Due to their omnivorous diet, opossums can live and survive in many human environments. But while their presence in human spaces can be beneficial as they provide natural pest control, opossums can also become a nuisance.
If you have opossums living around you, and they have become a disturbance, you will want to remove them for sure. But before you can get them out, you have to find their nesting spots.
Below, we mention various interesting spots where opossums nest. We also talk about finding an opossum nest while answering other questions.
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Where Do Opossums Nest?
Opossums generally nest in dry shelters. Having a dry den is essential for opossums since they do not get sufficient insulation from their fur.
Living in moist spaces leaves opossums prone to frostbite when the temperature drops. Their tails, toes, and ears, which are hairless, are more likely to feel the effects of cold temperatures.
Opossums do not build their own nests. Instead, they live in nests created by other animals or natural shelters. You may find opossums nests in the following interesting spots:
- Rock Crevices
- Wood Piles
- Hollow Logs
- Hollow Trees
- Burrows/Holes dug by other animals
- Crawl Spaces
- Backyard Steps
- Dark, Hidden Building Spaces
Do Opossums Nest in the Same Place?
Opossums typically avoid nesting in the same place every time. They move across multiple nests periodically to prevent encounters with predators.
Opossums do not really have effective defense mechanisms. Besides that, they are slow runners with poor vision, and all these qualities leave them prone to predation.
True, opossums show their teeth or play dead to keep predators at bay. But then, these are not always effective. So, to reduce the chances of a predator finding them, they do not stay in the same nest for long.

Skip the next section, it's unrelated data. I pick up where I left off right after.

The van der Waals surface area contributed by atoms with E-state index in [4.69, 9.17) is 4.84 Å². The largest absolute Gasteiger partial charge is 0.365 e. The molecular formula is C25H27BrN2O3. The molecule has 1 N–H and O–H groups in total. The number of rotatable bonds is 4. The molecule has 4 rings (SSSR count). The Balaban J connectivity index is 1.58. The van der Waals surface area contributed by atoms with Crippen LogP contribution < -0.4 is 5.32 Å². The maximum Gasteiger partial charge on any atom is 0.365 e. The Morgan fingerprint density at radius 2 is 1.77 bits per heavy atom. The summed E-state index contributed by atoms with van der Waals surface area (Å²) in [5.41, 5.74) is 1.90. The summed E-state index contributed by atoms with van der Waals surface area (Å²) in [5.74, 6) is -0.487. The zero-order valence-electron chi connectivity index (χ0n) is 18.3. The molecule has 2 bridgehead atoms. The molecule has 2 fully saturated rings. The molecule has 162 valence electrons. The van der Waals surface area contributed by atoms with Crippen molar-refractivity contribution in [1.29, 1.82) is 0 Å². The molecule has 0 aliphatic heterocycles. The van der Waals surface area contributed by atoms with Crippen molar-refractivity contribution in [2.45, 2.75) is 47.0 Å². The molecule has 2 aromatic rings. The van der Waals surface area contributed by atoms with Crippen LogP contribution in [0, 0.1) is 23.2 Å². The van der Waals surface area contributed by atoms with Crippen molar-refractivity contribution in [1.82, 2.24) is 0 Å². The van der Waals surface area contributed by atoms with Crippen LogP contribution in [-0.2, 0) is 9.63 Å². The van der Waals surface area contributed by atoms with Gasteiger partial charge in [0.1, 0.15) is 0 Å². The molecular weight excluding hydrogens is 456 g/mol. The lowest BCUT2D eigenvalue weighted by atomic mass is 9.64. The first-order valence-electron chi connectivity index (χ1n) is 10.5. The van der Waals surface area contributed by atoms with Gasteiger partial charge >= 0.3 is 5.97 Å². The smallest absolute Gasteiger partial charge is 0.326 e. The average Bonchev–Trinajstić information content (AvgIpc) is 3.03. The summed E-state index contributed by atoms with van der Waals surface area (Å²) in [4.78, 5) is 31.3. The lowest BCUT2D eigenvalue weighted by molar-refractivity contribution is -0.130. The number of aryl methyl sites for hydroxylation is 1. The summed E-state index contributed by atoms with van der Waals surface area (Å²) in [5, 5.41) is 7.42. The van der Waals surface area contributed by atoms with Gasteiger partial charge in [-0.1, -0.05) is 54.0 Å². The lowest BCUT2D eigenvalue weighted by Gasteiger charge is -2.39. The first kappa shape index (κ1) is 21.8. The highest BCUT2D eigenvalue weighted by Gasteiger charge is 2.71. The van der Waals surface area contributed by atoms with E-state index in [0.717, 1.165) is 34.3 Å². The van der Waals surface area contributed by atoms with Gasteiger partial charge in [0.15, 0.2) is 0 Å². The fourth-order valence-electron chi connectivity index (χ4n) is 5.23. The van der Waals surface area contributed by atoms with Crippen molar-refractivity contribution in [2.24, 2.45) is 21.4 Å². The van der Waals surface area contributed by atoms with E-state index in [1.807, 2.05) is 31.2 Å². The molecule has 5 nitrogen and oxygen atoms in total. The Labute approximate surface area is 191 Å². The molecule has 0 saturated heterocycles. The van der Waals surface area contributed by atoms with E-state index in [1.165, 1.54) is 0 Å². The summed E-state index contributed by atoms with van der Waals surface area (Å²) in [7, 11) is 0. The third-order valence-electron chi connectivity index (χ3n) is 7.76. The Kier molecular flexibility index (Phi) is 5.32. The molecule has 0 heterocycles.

So, even if a predator spots them in one nest, they may have moved to another when the predator attacks.
A study by the Washington Department of Fish and Wildlife revealed that a male opossum, which had a tracking device on it, moved across 19 different dens in 5 months.
Movement across nests is more flexible for single male opossums than females with young. Females with young ones typically spend more time in the same den before moving. Also, during a cold spell, opossums spend longer times in one nest.
How Do You Find a Opossum Nest?
If you intend to find an opossum nest on your own, you must go prepared. For one, you must wear protective clothing. Before you try to find an opossum nest, do the following:
- Wear a long-sleeved shirt.
- Wear a long pair of pants.
- Wear closed-toe shoes.
- Get a pair of gloves.
- Get a good, bright flashlight.
- Wear a face mask.
Once you have done the above, follow these steps to find an opossum nest:
Step 1: Look For Clues
Go around your property and look for signs of an opossum infestation. Examine your trash cans for signs of tampering. Check for scratches on the trash can. Also, check to see if some of its contents are missing. If any of these signs are present, possums most likely have been eating from the trash can.